Bernie Sanders notched his first Senate endorsement Wednesday, while Hillary Clinton will be gaining the support of one of New York's largest immigrants rights group just days ahead of the state's primary contest.
Democratic Sen. Jeff Merkley of Oregon wrote an editorial in Wednesday's New York Times explaining his choice in backing Sanders, praising his Vermont colleague for "boldly and fiercely addressing" the country's biggest challenges.
The Oregon senator commended Sanders' opposition to trade deals, his stance against fossil fuels and pushes towards renewable energy, and his staunch advocacy of campaign finance reform.
"[H]is leadership on these issues and his willingness to fearlessly stand up to the powers that be have galvanized a grass-roots movement," Merkley wrote. "People know that we don't just need better policies, we need a wholesale rethinking of how our economy and our politics work, and for whom they work."
Merkley strayed away from any criticism of Sanders' rival and current Democratic front-runner Hillary Clinton, however, even complimenting Clinton for her "lifelong" track record.
"From her time advocating for children as a young lawyer to her work as first lady of Arkansas and the United States, and as a senator and secretary of state, Hillary Clinton has a remarkable record," he said. "She would be a strong and capable president."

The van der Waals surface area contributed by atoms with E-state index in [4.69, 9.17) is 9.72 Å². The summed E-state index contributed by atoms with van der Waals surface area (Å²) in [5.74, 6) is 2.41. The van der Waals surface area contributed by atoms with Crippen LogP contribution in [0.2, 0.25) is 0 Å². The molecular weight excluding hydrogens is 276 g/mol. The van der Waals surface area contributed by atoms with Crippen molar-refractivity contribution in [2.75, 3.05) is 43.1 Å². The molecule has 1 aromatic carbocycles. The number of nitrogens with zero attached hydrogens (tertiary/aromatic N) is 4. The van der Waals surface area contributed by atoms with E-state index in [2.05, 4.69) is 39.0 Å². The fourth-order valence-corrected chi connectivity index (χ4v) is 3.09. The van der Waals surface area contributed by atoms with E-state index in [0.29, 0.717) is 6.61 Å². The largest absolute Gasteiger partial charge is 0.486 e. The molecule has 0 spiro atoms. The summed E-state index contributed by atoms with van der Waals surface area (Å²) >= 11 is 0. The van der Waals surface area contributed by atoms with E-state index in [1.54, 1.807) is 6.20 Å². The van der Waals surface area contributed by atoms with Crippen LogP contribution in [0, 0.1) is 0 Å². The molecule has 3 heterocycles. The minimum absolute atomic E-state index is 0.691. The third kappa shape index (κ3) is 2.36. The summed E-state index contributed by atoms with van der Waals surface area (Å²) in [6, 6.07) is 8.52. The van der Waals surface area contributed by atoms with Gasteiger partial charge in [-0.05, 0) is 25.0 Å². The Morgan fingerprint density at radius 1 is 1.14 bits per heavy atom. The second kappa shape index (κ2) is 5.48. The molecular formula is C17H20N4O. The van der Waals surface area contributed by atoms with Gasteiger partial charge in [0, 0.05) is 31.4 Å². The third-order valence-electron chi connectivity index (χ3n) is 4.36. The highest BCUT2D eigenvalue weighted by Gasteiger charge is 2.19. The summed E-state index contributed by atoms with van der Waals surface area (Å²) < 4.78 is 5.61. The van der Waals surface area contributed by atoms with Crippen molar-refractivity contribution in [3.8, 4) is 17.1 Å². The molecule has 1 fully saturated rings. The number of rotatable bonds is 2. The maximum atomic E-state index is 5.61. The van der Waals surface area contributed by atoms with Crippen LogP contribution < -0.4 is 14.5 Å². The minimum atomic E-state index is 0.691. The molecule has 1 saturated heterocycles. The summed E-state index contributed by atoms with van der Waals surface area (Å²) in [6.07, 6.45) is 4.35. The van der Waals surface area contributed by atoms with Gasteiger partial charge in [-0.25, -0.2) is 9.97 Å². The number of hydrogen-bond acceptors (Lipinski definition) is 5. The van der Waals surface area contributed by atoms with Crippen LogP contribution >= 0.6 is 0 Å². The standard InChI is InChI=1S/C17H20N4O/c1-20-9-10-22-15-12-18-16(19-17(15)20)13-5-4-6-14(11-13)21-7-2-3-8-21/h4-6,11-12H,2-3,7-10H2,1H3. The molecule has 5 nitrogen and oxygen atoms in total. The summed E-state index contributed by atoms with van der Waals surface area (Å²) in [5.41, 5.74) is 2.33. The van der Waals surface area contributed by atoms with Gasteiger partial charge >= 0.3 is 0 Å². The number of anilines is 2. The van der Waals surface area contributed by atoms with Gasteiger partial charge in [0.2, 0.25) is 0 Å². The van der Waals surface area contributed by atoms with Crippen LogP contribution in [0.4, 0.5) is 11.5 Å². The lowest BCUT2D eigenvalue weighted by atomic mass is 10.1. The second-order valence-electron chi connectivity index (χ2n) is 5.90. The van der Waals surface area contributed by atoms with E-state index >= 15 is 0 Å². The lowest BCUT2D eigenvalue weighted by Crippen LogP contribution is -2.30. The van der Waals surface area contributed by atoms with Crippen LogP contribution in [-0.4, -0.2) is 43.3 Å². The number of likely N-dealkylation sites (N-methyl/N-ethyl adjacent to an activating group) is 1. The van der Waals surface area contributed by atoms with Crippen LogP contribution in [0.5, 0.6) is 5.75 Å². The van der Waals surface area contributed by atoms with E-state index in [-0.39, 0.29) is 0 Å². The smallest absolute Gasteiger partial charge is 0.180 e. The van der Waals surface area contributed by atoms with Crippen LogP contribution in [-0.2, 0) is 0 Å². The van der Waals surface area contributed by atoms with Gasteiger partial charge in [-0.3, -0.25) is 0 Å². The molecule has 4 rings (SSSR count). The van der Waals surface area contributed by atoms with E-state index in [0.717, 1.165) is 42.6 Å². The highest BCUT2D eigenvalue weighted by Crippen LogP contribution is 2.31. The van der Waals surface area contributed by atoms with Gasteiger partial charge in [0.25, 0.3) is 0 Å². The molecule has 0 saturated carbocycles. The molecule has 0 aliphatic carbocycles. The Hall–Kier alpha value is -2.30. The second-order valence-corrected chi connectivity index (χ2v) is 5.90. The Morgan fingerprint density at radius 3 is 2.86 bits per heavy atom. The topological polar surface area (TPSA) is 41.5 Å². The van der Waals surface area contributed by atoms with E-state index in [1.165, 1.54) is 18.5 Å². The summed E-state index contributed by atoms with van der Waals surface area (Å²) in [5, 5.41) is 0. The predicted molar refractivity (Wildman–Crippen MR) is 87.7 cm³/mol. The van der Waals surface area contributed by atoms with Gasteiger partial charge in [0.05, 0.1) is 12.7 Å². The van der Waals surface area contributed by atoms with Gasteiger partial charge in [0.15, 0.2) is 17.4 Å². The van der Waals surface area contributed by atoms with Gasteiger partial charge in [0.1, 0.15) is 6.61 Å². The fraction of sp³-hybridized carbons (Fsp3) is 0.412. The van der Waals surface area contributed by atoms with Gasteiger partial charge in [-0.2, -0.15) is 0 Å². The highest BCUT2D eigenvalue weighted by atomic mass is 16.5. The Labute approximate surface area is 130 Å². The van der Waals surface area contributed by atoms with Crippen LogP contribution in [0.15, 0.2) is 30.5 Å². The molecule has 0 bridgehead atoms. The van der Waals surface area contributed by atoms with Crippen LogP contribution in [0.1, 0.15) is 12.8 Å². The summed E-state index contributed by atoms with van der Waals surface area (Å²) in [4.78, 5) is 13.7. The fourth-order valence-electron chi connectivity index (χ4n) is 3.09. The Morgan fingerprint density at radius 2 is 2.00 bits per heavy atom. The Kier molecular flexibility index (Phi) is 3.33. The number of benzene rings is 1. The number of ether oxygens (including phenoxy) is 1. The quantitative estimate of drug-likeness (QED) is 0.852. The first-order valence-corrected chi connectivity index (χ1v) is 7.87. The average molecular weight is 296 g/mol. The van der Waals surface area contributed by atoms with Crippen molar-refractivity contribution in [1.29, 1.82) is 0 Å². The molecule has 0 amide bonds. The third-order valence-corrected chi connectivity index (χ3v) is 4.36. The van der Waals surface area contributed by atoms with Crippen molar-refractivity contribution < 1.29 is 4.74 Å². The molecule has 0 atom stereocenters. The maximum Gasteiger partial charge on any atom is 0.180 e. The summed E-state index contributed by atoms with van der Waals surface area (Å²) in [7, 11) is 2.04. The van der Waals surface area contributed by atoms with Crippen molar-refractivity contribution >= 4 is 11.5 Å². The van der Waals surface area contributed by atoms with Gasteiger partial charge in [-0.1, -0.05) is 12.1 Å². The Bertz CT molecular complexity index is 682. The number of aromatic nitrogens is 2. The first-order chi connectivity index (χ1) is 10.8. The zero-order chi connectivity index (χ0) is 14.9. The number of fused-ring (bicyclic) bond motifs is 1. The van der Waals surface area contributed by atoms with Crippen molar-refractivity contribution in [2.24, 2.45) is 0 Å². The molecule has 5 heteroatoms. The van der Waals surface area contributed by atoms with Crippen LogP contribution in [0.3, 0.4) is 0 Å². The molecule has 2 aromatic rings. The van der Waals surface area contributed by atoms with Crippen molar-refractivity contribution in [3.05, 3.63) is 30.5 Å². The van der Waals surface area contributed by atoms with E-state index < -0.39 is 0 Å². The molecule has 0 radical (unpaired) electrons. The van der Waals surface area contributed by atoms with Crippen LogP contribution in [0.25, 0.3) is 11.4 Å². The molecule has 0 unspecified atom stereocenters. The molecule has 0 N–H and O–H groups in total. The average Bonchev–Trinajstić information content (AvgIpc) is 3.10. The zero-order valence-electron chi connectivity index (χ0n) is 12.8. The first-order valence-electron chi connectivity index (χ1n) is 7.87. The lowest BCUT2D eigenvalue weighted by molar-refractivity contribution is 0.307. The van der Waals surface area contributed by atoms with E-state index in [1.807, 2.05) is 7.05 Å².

The New York transit union also threw its weight behind Sanders Wednesday, providing the Vermont senator with a much coveted union boost.
Members of the Transport Workers Union Local 100, which represents about 42,000 New York City public transportation workers, stood behind the senator as he announced the union's endorsement at the Brooklyn Historical Society.
"Together, we are going to end these disastrous trade agreements that have cost us millions of good-paying jobs and, by the way, have led towards a race to the bottom," Sanders said Wednesday morning. He touted unions as the "last line of defense against a vicious corporate agenda" responsible for bringing economic collapse to America and promised to advance legislation that would make it easier for workers to join unions.
The campaign of Democratic front-runner Hillary Clinton also announced an important endorsement ahead of New York's April 19 nominating contest.
The former New York senator earned the support of the the New York State Immigration Action Fund Wednesday at a roundtable meeting with officials from the group.
The endorsement comes just as Clinton pledged to create a new national Office of Immigrant Affairs that would help ensure immigrants and refugees are able to fully integrate into their communities. The office would facilitate programs at the federal, state, and local levels and lead efforts in coordinating integration policies.
At the roundtable in Manhattan, Clinton committed to $15 million in grants for that effort.
CBS News Digital Journalist Hannah Fraser-Chanpong contributed to this report.